Birmingham Mobile Library Service Reading Group
Three times a year or more whenever possible, the Mobile Library Service Reading Group meet at the Library of Birmingham. The group is made up of 12 adults from across Birmingham. Books are selected by Jackie using Birmingham Libraries vast selection of stock — we really do like reading any genre, and love trying books out of our comfort zone. Jackie co-ordinates the books and group, making sure that everyone gets their books at the library stop they visit. All Reading Group members fill out a review sheet for each book and these are then typed up ready for the meeting. We also have a blog and keep in via email, on Twitter (@bhammobilelib), Facebook and WhatsApp. Anyone can join at any of our Mobile Library stops across the city.
Birmingham Mobile Library Service Reading Group are reading Hurricane Season by Fernanda Melchor, translated by Sophie Hughes.
Altofts Readers Group
Altofts Readers Group has been meeting monthly since 2004. We currently have a dozen members, including one or two who have been with us from the start. Although we are mainly female and all over 50, we have wide tastes in reading. We meet at our local community hub, where our community library is housed. Many of our reading group also help to run the library as volunteers. The fact that the bar is open on readers group nights is an added bonus! We also enjoy theatre trips, visits from authors and social events throughout the year. We will be discussing the book by email and WhatsApp, which may prove a challenge for some of our less technically-minded members!
Altofts Readers Group are reading The Adventures of China Iron by Gabriela Cabezón Cámara, translated by Iona Macintyre and Fiona Mackintosh.
Caerwys WI Book Browsers
We are a new group of (currently) 12 women who all belong to Caerwys Women’s Institute. The Browsers was set up in January 2020 as one of a series of subgroups to try to increase interest, diversity and membership of the WI and certainly worked as we have had 3 members join specifically to come to the book group. The group follows no particular genre or authors or time period but members suggest books to read and we select from that, we particularly welcome suggestions from outside and will give most things a try. So far we have read The Familiars by Stacey Halls, The Salt Path by Raynor Winn, Blood Orange by Harriet Tyce and The Book of Longings by Sue Monk Kidd. We meet monthly in member’s homes.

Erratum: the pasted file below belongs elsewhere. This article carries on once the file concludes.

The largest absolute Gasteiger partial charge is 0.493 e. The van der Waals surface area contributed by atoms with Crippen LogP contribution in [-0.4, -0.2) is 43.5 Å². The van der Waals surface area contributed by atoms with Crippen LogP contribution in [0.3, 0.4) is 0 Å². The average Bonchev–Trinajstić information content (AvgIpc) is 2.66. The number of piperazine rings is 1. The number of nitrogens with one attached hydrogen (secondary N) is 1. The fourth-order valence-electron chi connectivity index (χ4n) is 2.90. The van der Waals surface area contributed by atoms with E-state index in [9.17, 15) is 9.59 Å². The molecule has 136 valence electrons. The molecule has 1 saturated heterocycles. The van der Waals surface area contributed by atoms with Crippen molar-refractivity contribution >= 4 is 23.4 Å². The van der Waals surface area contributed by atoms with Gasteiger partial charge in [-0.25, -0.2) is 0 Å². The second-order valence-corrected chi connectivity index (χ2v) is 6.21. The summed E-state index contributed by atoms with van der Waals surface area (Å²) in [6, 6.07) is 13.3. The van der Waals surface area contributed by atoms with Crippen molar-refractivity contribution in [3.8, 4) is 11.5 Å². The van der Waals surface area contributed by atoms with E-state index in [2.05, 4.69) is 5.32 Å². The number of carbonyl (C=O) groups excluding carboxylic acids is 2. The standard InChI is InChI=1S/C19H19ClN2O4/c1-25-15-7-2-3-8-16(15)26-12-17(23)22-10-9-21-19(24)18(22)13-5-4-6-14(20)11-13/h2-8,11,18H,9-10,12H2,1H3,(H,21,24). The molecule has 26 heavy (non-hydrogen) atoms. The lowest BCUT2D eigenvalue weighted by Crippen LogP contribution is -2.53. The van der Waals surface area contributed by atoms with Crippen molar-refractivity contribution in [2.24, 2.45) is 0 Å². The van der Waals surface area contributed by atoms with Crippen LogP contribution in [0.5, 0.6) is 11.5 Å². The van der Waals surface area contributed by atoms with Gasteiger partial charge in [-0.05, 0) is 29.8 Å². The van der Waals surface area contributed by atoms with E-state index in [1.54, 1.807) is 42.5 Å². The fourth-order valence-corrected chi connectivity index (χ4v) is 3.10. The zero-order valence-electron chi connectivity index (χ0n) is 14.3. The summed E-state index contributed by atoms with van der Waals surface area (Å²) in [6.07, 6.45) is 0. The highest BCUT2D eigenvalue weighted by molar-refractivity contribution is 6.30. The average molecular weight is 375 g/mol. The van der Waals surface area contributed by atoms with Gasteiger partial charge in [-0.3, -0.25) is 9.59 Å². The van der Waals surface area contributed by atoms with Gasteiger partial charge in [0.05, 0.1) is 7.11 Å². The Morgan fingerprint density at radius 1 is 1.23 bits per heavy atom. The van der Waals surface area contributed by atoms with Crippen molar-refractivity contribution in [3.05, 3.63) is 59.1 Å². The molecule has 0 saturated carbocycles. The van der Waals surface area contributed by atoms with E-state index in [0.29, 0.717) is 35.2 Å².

Caerwys WI Book Browsers are reading The Enlightenment of the Greengage Tree by Shokoofeh Azar, anonymous translator.
Found in Translation
Found in Translation was created when long-time friends Rae and Helen met in a café in Birmingham in March 2019 and started talking about books and book groups. Helen was currently not a member of a book group, so they decided to start a group together. Keen to have a theme to structure the group around, they chose ‘fiction in translation’ as an opportunity to read more work from writers working in other languages and cultures. They meet once a month.
Found in Translation are reading The Memory Police by Yoko Ogawa, translated by Stephen Snyder.